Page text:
Home design inspiration: Creating a chic yet cozy escape

The formal living room in this 1915 Tudor cottage in Wellesley was made over into an intimate setting.
The formal living room in this 1915 Tudor cottage in Wellesley was made over into an intimate setting.Sarah Winchester

After adding a family room to the 1915 Tudor cottage in Wellesley that she shares with her husband and their 10-year-old daughter, Jennifer Brady reassessed the function of her home’s formal living room. Knowing they would use the addition to entertain, the principal of KidderKokx Interior Architecture and Design decided to take advantage of the living room’s small size, cozy fireplace, and tucked-away location by turning it into a lounge. The intimate setting is conducive to reading, catching up over cocktails, and family time. “The concept is based on boutique hotel lounges, where you can retreat alone or meet with friends,” Brady says. “It’s a luxurious little getaway in our house.”

1. The wool carpet from Steven King Decorative Carpets is grounding and plush. “I love the textural pattern,” Brady says, referencing its chevron design.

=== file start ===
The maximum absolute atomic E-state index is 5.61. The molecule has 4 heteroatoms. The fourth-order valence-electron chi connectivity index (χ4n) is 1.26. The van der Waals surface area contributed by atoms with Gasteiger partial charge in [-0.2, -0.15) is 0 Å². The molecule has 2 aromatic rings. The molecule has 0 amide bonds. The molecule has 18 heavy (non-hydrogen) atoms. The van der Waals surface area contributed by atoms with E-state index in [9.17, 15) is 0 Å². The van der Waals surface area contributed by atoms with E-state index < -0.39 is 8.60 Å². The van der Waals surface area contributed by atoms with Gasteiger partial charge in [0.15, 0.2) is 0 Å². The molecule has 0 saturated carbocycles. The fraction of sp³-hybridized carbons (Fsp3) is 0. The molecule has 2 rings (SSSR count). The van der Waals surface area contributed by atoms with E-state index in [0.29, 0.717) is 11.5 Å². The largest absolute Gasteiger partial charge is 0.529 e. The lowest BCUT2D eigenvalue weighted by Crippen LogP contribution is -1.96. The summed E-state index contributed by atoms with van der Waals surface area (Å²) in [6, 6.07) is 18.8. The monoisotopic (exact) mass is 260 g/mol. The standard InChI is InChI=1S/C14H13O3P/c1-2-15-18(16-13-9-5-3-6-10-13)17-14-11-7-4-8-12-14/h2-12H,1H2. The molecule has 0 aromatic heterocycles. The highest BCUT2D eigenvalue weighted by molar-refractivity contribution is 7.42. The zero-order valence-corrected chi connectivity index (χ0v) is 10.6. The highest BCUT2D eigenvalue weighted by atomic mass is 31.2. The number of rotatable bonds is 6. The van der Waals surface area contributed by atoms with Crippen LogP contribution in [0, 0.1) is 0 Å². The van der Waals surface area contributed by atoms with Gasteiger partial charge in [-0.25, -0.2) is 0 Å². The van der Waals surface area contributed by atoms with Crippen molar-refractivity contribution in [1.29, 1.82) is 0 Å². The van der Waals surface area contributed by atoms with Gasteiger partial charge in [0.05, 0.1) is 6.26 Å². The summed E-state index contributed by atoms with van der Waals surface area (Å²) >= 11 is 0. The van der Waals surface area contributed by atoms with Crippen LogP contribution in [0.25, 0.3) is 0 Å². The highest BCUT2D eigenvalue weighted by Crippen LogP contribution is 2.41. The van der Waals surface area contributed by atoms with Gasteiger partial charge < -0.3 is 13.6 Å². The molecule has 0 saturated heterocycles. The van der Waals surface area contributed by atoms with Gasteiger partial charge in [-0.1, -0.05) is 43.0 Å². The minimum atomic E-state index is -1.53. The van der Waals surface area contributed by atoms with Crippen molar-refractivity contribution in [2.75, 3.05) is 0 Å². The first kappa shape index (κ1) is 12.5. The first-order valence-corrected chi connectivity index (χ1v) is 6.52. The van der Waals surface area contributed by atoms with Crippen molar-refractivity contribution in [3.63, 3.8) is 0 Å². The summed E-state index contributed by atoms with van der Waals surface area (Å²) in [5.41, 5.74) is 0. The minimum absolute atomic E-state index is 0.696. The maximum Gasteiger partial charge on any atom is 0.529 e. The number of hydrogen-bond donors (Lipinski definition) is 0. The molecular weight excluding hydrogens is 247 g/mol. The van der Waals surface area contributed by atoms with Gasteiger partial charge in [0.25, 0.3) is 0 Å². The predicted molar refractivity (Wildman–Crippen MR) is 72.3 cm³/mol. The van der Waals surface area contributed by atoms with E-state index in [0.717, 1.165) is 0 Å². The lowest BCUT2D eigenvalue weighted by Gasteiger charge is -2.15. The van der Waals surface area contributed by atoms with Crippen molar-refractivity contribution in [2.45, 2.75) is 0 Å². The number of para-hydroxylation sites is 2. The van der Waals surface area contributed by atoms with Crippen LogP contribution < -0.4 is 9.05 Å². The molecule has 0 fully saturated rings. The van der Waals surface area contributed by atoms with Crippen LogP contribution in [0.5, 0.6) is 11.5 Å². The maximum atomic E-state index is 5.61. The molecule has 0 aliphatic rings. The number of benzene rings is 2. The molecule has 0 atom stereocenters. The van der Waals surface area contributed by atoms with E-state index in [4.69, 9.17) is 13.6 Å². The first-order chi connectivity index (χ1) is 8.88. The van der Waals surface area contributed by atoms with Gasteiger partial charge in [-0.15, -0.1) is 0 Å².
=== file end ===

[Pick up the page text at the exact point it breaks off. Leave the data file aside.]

2. Aluminum cocktail tables by Gervasoni from Showroom in Boston are easy to move when the family wants to play board games on the floor. The tiers, distinctive shapes, and reflective surface make the room feel multi-layered and glamorous.

3. The banquette-like sofa has a soft silhouette that hugs two walls. The deep button tufting is dramatic and elegant while the flannel upholstery is soft, durable, and forgiving.

4. The wallpaper mural by Susan Harter is a holdover from the room’s prior iteration. “It makes a statement and eight years later I still love it,” Brady says.

5. For the roman shades, Brady chose fabric that looks relaxed but offers enough structure that they don’t lie flat, since they hide the mechanisms for the automated solar blinds underneath.

6. Brady created a coffered ceiling and applied wainscoting to the walls to make the room feel special.

7. The sheepskin pillow beckons family members to nestle in, while the embroidered pillow introduces color. As for the touches of purple, Brady says, “They’re intentional accents that pull the purple undertones out of the gray mural.”

Marni Elyse Katz is a regular contributor to the Globe Magazine. Send comments to [email protected]

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